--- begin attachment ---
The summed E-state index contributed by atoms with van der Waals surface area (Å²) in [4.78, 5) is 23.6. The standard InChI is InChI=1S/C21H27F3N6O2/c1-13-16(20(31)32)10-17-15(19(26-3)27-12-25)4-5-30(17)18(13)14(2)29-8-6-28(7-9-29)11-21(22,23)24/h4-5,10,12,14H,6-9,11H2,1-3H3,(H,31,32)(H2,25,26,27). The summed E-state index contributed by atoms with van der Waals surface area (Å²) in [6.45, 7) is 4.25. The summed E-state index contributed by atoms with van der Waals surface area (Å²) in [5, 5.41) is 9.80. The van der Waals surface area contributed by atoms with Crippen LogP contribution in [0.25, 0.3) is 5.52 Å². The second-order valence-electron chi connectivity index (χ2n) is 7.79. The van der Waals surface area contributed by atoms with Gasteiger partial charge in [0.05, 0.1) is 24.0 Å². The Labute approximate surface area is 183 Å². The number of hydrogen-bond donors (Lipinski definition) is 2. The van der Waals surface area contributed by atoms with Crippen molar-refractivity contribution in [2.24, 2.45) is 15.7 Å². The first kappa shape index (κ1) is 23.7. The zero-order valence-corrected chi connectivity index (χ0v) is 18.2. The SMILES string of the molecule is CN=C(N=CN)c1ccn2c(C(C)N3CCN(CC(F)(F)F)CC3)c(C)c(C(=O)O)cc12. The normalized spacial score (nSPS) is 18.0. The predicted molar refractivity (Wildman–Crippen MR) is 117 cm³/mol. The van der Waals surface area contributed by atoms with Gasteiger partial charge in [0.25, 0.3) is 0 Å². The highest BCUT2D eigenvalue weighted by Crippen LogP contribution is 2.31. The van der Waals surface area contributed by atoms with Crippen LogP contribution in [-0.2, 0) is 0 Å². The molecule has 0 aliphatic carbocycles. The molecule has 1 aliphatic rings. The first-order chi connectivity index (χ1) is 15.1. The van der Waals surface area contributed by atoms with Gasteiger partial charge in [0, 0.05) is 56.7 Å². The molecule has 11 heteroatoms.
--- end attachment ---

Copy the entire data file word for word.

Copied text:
The summed E-state index contributed by atoms with van der Waals surface area (Å²) in [4.78, 5) is 23.6. The standard InChI is InChI=1S/C21H27F3N6O2/c1-13-16(20(31)32)10-17-15(19(26-3)27-12-25)4-5-30(17)18(13)14(2)29-8-6-28(7-9-29)11-21(22,23)24/h4-5,10,12,14H,6-9,11H2,1-3H3,(H,31,32)(H2,25,26,27). The summed E-state index contributed by atoms with van der Waals surface area (Å²) in [6.45, 7) is 4.25. The summed E-state index contributed by atoms with van der Waals surface area (Å²) in [5, 5.41) is 9.80. The van der Waals surface area contributed by atoms with Crippen LogP contribution in [0.25, 0.3) is 5.52 Å². The second-order valence-electron chi connectivity index (χ2n) is 7.79. The van der Waals surface area contributed by atoms with Gasteiger partial charge in [0.05, 0.1) is 24.0 Å². The Labute approximate surface area is 183 Å². The number of hydrogen-bond donors (Lipinski definition) is 2. The van der Waals surface area contributed by atoms with Crippen molar-refractivity contribution in [2.24, 2.45) is 15.7 Å². The first kappa shape index (κ1) is 23.7. The zero-order valence-corrected chi connectivity index (χ0v) is 18.2. The SMILES string of the molecule is CN=C(N=CN)c1ccn2c(C(C)N3CCN(CC(F)(F)F)CC3)c(C)c(C(=O)O)cc12. The normalized spacial score (nSPS) is 18.0. The predicted molar refractivity (Wildman–Crippen MR) is 117 cm³/mol. The van der Waals surface area contributed by atoms with Gasteiger partial charge in [0.25, 0.3) is 0 Å². The highest BCUT2D eigenvalue weighted by Crippen LogP contribution is 2.31. The van der Waals surface area contributed by atoms with Crippen LogP contribution in [-0.2, 0) is 0 Å². The molecule has 0 aliphatic carbocycles. The molecule has 1 aliphatic rings. The first-order chi connectivity index (χ1) is 15.1. The van der Waals surface area contributed by atoms with Gasteiger partial charge in [0, 0.05) is 56.7 Å². The molecule has 11 heteroatoms.